Please note that we visited Mull and Iona just before Coronavirus advice would have suggested we should not travel. Had the trip been planned for a day or two later we would not have gone; it is unfair to enter small rural communities with the potential of transferring a virus to an area less well equipped to cope with the consequences.
The north west coast of Iona is wild and remote. It’s not a long walk from the ferry to the east end of Tràigh an t-Suidhe, the wild beach that lies at the north end of the island, but the wind made it harder than it might have been. Here sand mixed with jagged rocks and waves whipped up by the wind that nearly caused us to fail to get to the island at all. The beach walk west was relatively easy but when the sand petered out the route ahead became tougher. A small path was barely discernible through the landscape of rock and heather, crowberry and juniper, but it climbed up little gulleys, crossed peaty bogs and skirted craggy outcrops. This was a landscape in miniature, mountains shrunk to mere ripples but each another mini battle to cross. At its southern end the fertile plains, green grassy fields on the sandy soils, abutted abruptly against the rock. Sheep grazed the lush grass like bison on the mid-western plains coming up against the Rocky Mountains, albeit in tiny form. In the fertile central belt were the farms and houses that extended away from the very village like village of Baile Mòr.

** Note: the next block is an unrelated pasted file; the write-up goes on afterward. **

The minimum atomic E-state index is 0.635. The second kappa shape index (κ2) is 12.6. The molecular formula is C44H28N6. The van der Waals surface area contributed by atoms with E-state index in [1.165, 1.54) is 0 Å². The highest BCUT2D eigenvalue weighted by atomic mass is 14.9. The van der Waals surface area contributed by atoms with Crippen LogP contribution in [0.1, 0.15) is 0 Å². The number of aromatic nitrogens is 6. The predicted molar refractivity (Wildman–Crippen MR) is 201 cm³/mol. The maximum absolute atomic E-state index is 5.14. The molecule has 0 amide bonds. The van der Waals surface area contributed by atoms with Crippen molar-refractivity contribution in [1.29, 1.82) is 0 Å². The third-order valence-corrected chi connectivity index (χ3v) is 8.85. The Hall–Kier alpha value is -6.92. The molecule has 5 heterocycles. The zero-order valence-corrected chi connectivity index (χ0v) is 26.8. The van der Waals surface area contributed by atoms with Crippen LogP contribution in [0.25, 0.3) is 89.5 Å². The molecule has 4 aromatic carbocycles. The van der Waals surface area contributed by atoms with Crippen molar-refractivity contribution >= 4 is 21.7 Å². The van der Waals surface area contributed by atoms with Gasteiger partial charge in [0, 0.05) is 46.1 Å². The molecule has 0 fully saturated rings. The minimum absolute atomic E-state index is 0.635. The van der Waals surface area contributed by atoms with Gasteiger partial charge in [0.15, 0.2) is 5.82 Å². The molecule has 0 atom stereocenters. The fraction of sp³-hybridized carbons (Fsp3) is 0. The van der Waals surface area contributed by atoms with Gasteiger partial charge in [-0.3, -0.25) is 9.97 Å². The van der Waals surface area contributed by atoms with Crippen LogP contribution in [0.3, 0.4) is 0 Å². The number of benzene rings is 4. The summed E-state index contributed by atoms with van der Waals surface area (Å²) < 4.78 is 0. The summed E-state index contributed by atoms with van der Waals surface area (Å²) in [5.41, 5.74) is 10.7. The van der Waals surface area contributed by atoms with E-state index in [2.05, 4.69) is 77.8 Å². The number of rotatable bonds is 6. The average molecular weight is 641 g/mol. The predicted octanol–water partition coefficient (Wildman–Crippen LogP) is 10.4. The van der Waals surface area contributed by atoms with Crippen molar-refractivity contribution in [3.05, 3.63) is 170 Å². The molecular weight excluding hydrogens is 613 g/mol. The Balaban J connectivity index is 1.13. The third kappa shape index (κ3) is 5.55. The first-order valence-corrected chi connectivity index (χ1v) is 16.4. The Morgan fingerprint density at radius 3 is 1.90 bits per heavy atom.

The ferry that brought us had rolled about in the Sound of Iona but the island itself had sheltered us from the worst, with a forecast of improving weather we felt sure we wouldn’t get trapped on an island that was closed for winter. As we reached the Abbey the sun came out and we propped ourselves up in the lee of its sturdy walls for our lunchtime sandwiches. Greylag geese grazed in the nearby fields and the shrill call of oystercatchers cut through the blustery air. A celandine or two added a speck of yellow into an island just escaping another winter.
On a summer day Baile Mòr would have been packed with people, trooping from ferry to Abbey, perhaps stopping for a drink at one of the hotels or visiting the heritage centre. But on a blustery Sunday in March everything was closed and it seemed that we, alone, were the day’s tourists. We arrived a little early for the return ferry, pre-booked according to the requirements of the winter timetable. Barnacle geese flew in formation up the Sound of Iona and a unperturbed song thrush hunted on the grass by the upturned boats near the pier. Here we found the National Trust for Scotland shelter closed. Clearly word got around and soon a scooter appeared and an apologetic man came to open up for us with his thought that there was no-one on the island that might need shelter. We had the warmth and relative comfort to ourselves until the ferry brought some cars over from Fionnphort and took us, again alone, back to Mull.